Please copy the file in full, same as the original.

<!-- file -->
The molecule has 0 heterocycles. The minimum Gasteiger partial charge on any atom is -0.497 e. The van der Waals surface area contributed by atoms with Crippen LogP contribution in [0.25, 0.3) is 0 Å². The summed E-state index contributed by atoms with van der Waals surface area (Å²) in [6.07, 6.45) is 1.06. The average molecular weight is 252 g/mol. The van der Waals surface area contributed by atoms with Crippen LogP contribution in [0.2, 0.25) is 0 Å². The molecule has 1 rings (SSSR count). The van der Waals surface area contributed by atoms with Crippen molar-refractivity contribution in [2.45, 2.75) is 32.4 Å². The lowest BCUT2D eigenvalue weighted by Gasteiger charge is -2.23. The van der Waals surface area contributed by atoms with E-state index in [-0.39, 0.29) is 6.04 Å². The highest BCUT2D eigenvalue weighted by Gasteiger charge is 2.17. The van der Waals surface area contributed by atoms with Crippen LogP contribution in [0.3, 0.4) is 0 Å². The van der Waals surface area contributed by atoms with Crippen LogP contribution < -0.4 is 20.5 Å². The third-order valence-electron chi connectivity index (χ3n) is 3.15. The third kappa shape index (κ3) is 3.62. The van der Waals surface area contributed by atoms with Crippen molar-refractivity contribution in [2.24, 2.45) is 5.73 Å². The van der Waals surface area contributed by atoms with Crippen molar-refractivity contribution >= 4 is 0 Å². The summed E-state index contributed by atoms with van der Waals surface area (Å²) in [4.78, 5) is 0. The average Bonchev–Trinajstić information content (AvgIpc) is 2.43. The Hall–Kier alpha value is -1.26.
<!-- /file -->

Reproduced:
The molecule has 0 heterocycles. The minimum Gasteiger partial charge on any atom is -0.497 e. The van der Waals surface area contributed by atoms with Crippen LogP contribution in [0.25, 0.3) is 0 Å². The summed E-state index contributed by atoms with van der Waals surface area (Å²) in [6.07, 6.45) is 1.06. The average molecular weight is 252 g/mol. The van der Waals surface area contributed by atoms with Crippen LogP contribution in [0.2, 0.25) is 0 Å². The molecule has 1 rings (SSSR count). The van der Waals surface area contributed by atoms with Crippen molar-refractivity contribution in [2.45, 2.75) is 32.4 Å². The lowest BCUT2D eigenvalue weighted by Gasteiger charge is -2.23. The van der Waals surface area contributed by atoms with E-state index in [-0.39, 0.29) is 6.04 Å². The highest BCUT2D eigenvalue weighted by Gasteiger charge is 2.17. The van der Waals surface area contributed by atoms with Crippen LogP contribution in [0.3, 0.4) is 0 Å². The van der Waals surface area contributed by atoms with Crippen LogP contribution < -0.4 is 20.5 Å². The third-order valence-electron chi connectivity index (χ3n) is 3.15. The third kappa shape index (κ3) is 3.62. The van der Waals surface area contributed by atoms with Crippen molar-refractivity contribution in [2.24, 2.45) is 5.73 Å². The van der Waals surface area contributed by atoms with Crippen molar-refractivity contribution >= 4 is 0 Å². The summed E-state index contributed by atoms with van der Waals surface area (Å²) in [4.78, 5) is 0. The average Bonchev–Trinajstić information content (AvgIpc) is 2.43. The Hall–Kier alpha value is -1.26.